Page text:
In the last chapter, we (painstakingly) crafted a machine capable of computing the sum and carry of column-wise addition for a binary digit. In this chapter, we’ll synthesis the last two chapters, connecting our numeric representation in wires with our Add machine, and deal with any problems in our notation as they come up.

The first thing to notice as we put our abstract ideas into practice is that our machine diagrams are not infinitely large. Unfortunately there are infinite numbers, and because we’re representing numbers as wires (which have a size), there’s no way we can possibly fit a representation of every number into our diagram. We simply don’t have space for them all.

As a practical consideration, we’ll need to decide beforehand how many wires we’re going to dedicate to the representation of numbers. Our wire-count is going to have real, visible, implications on the largest number we can represent, which as we will see, will later affect all sorts of things we might want to do with numbers.

In the same way that choosing three decimal digits allowed us to represent \(10\times 10\times 10=1000\) different numbers, if we pick three wires to describe our binary number, we’ll get \(2\times 2\times 2=8\) numbers to play with.

\(\renewcommand{bin}[1]{#1\text{b}}\) Interestingly, we can write the equation \(2\times 2\times 2=8\) as \(\bin{10}\times\bin{10}\times\bin{10}=\bin{1000}\), which looks a lot like our original reasoning in the decimal number system. I wonder why that is?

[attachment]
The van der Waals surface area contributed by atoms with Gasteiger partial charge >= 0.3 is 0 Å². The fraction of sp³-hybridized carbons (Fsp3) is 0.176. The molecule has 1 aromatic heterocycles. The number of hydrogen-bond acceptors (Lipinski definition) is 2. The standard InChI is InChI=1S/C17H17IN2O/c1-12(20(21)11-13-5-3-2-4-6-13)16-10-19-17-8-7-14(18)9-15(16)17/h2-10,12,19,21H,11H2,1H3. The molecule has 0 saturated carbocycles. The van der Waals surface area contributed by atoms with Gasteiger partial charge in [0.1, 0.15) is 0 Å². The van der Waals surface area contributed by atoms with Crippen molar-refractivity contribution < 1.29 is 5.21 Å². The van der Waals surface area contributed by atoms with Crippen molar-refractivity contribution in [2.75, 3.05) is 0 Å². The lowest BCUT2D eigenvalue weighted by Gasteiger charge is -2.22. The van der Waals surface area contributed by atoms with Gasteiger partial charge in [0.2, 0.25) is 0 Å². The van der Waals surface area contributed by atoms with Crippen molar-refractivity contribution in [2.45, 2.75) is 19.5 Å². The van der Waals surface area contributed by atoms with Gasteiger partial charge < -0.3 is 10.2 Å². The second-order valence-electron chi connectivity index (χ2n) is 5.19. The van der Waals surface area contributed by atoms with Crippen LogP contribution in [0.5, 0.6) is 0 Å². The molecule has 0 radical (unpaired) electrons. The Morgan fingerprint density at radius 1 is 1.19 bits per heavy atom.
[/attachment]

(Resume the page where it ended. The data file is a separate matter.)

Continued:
The wire count we choose to let us describe numbers is our machines is known as our bit count, and each of the wires respectively is known as a bit. You’ve probably heard this before – a few years ago there was a lot of talk about moving all of our 32-bit computers to be 64-bit computers. Intuitively, you can think of the bit-count as controlling how big the biggest number our machines can work with.

Bits Total Numbers Biggest Number
\(1\) \(2^1\) \(1\)
\(2\) \(2^2\) \(3\)
\(4\) \(2^4\) \(15\)
\(8\) \(2^8\) \(255\)
\(16\) \(2^{16}\) \(65535\)
\(32\) \(2^{32}\) \(4294967295\)
\(64\) \(2^{64}\) \(18446744073709551615\)
\(n\) \(2^n\) \(2^n-1\)

As you can see, every time we add a bit (wire), we double the total count of numbers we can represent. That means when we moved from 32-bit to 64-computers, we didn’t get numbers \(2\times\) as large, we got numbers \(4294967295\times\) as large!